Reports from the Guardian Climategate Debate: Surprise, surprise. In Anthony Watts’ report of the debate on the Climategate false controversy hosted by the Guardian newspaper, climate scientists are “devious” and “appallingly bad” but denialist Steven McIntyre, who spoke from behind a lectern to give him more ‘authority’, gets “the largest applause”.
Here’s a different view of the panel’s performance:
- Prof. Davies said the CRU has learned about the need for public engagement in the scientific discussion.
- Steve McIntyre sidestepped the challenge that “any competent individual could reproduce a temperature series from publicly accessible data”. Slippery as always, but an embarrassing exposure of his grandiose claims.
- Bob Watson said the reviews had high integrity and robust conclusions, accused the media of getting carried away with “skeptic” allegations.
- Doug Keenan claimed that “bogus fraudulent research is rife throughout science.” and “AGW is a fraud.” Clinging to his paranoid denialist views I guess.
- Fred Pearce, looking for a way to climb back down from his gullible reporting, called the saga is more a tragedy than a conspiracy and said that the CRU inquiries were well conducted.
Nothing like getting the spin in as fast as possible… Three inquiries (four if you count the tangential Penn State inquiry) completely clear the CRU climate scientists of any deception and yet the volume and fervor of the denialist accusations of “whitewash” and conspiracy simply rises.
The louder you say it the righter you are Anthony?
Condensed Monckton: Anthony Watts takes a break from managing Steven McIntyre’s Climate Audit blog to help fellow denialists support “Lord” Monckton’s call for e-mail harassment of Prof. John Abraham of St. Thomas University (which Monckton calls a “half-assed Catholic Bible college”). Condensed in the sense of “no need to think, just click on the handy e-mail links and start ranting!”
So what’s triggered this? Prof. Abraham released a devastating analysis of Monckton’s intentionally misleading arguments against Global Warming. Monckton’s wounded ego has led to a two-pronged response:
- A call for denialists to pester St. Thomas University to remove Prof. Abraham’s analysis. So ironic! I thought denialists were in a state of constant lividity over perceived suppression of their arguments and ‘ground-breaking research’…
- Releasing a ‘response’ that consists of 84 pages and 466 idiotic questions (5 mb PDF) on that scientific clearinghouse the denialist Science and Public Policy Institute. Yes, 466 of them. Monckton’s massive rant is getting plenty of hilarious dissection. Here are a few:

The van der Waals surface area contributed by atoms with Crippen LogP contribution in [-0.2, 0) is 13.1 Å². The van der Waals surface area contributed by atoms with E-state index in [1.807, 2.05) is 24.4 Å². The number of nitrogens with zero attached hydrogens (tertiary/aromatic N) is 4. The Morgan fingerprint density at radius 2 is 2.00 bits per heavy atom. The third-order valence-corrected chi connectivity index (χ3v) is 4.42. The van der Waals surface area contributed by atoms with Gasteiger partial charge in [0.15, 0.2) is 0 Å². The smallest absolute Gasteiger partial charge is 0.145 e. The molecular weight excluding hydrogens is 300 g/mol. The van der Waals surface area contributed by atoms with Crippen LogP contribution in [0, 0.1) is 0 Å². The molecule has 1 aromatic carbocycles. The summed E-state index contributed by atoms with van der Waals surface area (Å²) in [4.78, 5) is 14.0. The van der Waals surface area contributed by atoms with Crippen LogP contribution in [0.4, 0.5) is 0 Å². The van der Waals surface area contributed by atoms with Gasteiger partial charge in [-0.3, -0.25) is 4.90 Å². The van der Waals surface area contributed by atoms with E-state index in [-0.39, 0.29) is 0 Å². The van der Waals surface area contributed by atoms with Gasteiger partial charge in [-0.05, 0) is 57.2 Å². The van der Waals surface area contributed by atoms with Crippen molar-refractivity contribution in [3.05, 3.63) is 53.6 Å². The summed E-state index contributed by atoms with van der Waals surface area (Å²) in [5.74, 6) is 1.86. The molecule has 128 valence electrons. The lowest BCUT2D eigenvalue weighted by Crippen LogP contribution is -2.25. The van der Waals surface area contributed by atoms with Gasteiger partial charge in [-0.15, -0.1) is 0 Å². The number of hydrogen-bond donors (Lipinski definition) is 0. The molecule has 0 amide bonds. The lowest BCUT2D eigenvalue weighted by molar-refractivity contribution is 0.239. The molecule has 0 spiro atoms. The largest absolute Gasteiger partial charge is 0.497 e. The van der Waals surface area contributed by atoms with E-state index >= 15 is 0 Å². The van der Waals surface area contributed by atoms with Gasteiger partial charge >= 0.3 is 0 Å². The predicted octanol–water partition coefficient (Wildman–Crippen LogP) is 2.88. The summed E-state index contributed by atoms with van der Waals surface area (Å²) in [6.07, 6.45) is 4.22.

The University of St. Thomas’ final response to Monckton, after a short e-mail exchange?
We received your email response to our June 25, 2010 letter. The University of St Thomas respects your right to disagree with Professor Abraham, just as the University respects Professor Abraham’s right to disagree with you. What we object to are your personal attacks against Father Dease, and Professor Abraham, your inflammatory language, and your decision to disparage Professor Abraham, Father Dease and The University of St Thomas.
Please be advised that neither we nor the University of St Thomas will communicate with you any further about your decision to sully the University of St. Thomas, Professor Abraham, and others rather than to focus on the scholarly differences between you and Professor Abraham.
Signed: Phyllis Karasov, Moore Costellow and Hart, P.L.L.P.
Denialists are actually casting this as proof that Monckton’s “rebuttal” has won the day!
Anthony; you’re out of your scientific depth (think playground splash pad) and you’re tying yourself to a boat anchor…
Yes, I’ve been a bad boy lately, focusing on my own activities and generally letting the WUWT howlers fade into the background. There have certainly been a few doosies though!
I’ve made use of the break to do some jigging of the intertubes and now wotsupwiththat.com and wottsupwiththat.com both redirect to this WordPress site. That’s something, isn’t it?
Here are a few recent entertaining links.
“New Dogs; Old Tricks“. Like the croaking raven, Steve McIntyre spends his days rasping out “the trick!” Steven Mosher assures us that this somnambulistic accusation is “largely misunderstood by nearly everyone discussing it, except Steve and a few of his readers.” Such brilliant minds that can, like the Emperor of fable, discern something so invisible to everyone else! I presume Mosher includes himself in that select few.